250grams0.55 pounds approximately 20 thin long slices prosciutto
1large garlic clovefinely chopped
2teaspoonsfresh lemon thymechopped
½bunch¼ cup fresh basil, finely chopped
85grams¾ cup shelled pistachios, coarsely chopped
Preheat your oven to 180°C (360°F) or 160°C (320°F) fan forced.
Line a 10cm x 22cm (4" x 9") loaf tin (or close to) loaf tin with baking paper. Make sure the piece of baking paper is large enough that you can fold it back over the terrine to cover the top.
Layer prosciutto slices overlapping and extending out over the tin rim. The prosciutto extended out over the tin rim will fold back over the terrine mixture to cover.
You will use roughly 12 - 14 slices of prosciutto. Once you are happy with the coverage and are sure there will be enough overhanging prosciutto to cover the top of the terrine chop up the leftover prosciutto. This will be added to your terrine mixture.
In a large bowl place all of your ingredients plus the leftover prosciutto. Mix well with your hands and season with salt and pepper.
To taste for seasoning, fry a small patty (size of a 20c piece) of the mixture in a pan and taste. Adjust seasoning if needed.
Place your mixture in to your lined loaf tin. Press the mixture in firmly to make sure you get an even and flat result., removing air bubbles and getting the mixture into the tin corners.
Fold the prosciutto that has been left overhanging over the top of the mixture. Be sure to fold your end pieces inover the top first.
Fold excess baking paper over the terrine. If you haven’t left a long enough piece, just use a little more. Then cover with a double thickness of foil. Securing it well around the edges.
Place terrine in a baking dish. Fill the baking dish with hot water, coming halfway up the sides of the loaf tin. Bake for 90 minutes.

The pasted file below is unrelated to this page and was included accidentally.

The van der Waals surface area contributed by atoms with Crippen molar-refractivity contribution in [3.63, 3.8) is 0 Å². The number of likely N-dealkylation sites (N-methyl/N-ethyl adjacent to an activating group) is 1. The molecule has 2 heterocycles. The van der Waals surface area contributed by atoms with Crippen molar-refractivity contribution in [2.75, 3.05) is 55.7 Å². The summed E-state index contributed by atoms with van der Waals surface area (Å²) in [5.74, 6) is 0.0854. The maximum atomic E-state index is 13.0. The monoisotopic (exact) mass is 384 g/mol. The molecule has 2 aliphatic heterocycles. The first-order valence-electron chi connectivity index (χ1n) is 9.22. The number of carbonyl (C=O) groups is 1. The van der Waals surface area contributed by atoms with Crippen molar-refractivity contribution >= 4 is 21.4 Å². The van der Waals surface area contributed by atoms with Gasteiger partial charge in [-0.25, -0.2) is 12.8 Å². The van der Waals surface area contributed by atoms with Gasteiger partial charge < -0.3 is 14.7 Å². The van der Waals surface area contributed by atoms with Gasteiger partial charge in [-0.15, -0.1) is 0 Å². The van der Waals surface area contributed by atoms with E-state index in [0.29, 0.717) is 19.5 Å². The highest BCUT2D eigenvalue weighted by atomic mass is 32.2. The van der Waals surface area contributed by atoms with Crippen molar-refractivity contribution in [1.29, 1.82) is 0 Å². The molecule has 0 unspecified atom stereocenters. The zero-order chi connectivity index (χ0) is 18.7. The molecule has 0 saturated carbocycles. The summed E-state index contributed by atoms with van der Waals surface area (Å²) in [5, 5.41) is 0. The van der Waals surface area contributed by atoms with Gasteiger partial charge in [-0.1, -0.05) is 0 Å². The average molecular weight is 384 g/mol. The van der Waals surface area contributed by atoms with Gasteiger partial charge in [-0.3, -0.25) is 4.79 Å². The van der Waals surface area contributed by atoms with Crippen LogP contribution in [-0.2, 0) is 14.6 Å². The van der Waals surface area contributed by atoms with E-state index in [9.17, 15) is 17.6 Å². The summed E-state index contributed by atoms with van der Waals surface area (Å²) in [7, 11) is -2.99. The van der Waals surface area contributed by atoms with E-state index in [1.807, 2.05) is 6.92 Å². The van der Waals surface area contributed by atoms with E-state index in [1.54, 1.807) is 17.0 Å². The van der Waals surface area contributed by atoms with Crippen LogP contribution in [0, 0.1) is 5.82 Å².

Once finished baking, remove terrine from the oven and baking dish. Leave foil on and then place a heavy weight on top your terrine (eg tomato cans). Once terrine has cooled to room temperature place in the refrigerator over night.
When ready to serve, remove from tin and plate.
Serve with crusty bread and cornichons.
If you don’t eat pork you could substitute it with chicken and omit using the prosciutto. Maybe instead wrapping it in thinly sliced lengthways zucchini?Recipe Hazard ZonesThe great thing about this terrine recipe is that it is easy peasy. The main hazard is extending your prosciutto when lining the tin to ensure you have enough overlapping to cover the top of the terrine. Don't bypass the weighting of the terrine in the fridge as it is an important step for the texture of the finished terrine.Special Ingredients for this RecipeProscuitto isn't a special ingredient, but do be picky when purchasing for this recipe. Go to your delicatessen and request long thin slices. You don't want short slices from the end of whole prosciutto.You can also substitute thin slices of bacon if you are having a problem finding prosciutto. But make sure the bacon slices are super thin.What to do with leftover Pork & Veal TerrineLeftover pork and veal terrine keeps well in the fridge for a few days. Make sure it is stored covered well and in an airtight container. Leftover terrine can be used on sandwiches or as part of a cheeseboard. I have even frozen this terrine in the past. Wrap leftover terrine well in a few layers of plastic wrap and then foil. When ready to use defrost in the fridge.